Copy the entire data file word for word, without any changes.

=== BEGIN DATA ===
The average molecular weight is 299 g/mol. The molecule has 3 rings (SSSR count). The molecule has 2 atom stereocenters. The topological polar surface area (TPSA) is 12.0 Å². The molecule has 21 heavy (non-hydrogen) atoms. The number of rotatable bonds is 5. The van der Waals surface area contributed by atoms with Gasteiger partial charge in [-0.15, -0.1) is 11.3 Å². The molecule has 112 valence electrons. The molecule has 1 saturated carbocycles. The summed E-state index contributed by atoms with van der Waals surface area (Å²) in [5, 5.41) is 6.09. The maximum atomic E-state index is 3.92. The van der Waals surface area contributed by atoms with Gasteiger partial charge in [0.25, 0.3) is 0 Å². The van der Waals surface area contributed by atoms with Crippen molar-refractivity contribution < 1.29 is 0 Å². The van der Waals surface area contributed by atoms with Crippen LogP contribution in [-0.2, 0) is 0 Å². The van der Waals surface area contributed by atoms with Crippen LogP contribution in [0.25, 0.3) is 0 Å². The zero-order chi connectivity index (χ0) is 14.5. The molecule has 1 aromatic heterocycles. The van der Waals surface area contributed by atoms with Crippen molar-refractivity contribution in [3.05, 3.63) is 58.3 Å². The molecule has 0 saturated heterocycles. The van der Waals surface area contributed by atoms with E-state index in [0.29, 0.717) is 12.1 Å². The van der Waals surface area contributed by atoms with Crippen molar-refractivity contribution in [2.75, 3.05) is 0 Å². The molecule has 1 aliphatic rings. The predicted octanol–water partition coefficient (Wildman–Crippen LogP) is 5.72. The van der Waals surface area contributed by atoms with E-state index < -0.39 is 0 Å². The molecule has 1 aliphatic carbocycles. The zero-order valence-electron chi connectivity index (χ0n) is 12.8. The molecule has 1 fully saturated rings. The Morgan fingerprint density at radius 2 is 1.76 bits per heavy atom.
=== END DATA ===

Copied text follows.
The average molecular weight is 299 g/mol. The molecule has 3 rings (SSSR count). The molecule has 2 atom stereocenters. The topological polar surface area (TPSA) is 12.0 Å². The molecule has 21 heavy (non-hydrogen) atoms. The number of rotatable bonds is 5. The van der Waals surface area contributed by atoms with Gasteiger partial charge in [-0.15, -0.1) is 11.3 Å². The molecule has 112 valence electrons. The molecule has 1 saturated carbocycles. The summed E-state index contributed by atoms with van der Waals surface area (Å²) in [5, 5.41) is 6.09. The maximum atomic E-state index is 3.92. The van der Waals surface area contributed by atoms with Gasteiger partial charge in [0.25, 0.3) is 0 Å². The van der Waals surface area contributed by atoms with Crippen molar-refractivity contribution < 1.29 is 0 Å². The van der Waals surface area contributed by atoms with Crippen LogP contribution in [-0.2, 0) is 0 Å². The van der Waals surface area contributed by atoms with Crippen LogP contribution in [0.25, 0.3) is 0 Å². The zero-order chi connectivity index (χ0) is 14.5. The molecule has 1 aromatic heterocycles. The van der Waals surface area contributed by atoms with Crippen molar-refractivity contribution in [3.05, 3.63) is 58.3 Å². The molecule has 0 saturated heterocycles. The van der Waals surface area contributed by atoms with E-state index in [0.29, 0.717) is 12.1 Å². The van der Waals surface area contributed by atoms with Crippen molar-refractivity contribution in [2.75, 3.05) is 0 Å². The molecule has 1 aliphatic rings. The predicted octanol–water partition coefficient (Wildman–Crippen LogP) is 5.72. The van der Waals surface area contributed by atoms with E-state index < -0.39 is 0 Å². The molecule has 1 aliphatic carbocycles. The zero-order valence-electron chi connectivity index (χ0n) is 12.8. The molecule has 1 fully saturated rings. The Morgan fingerprint density at radius 2 is 1.76 bits per heavy atom.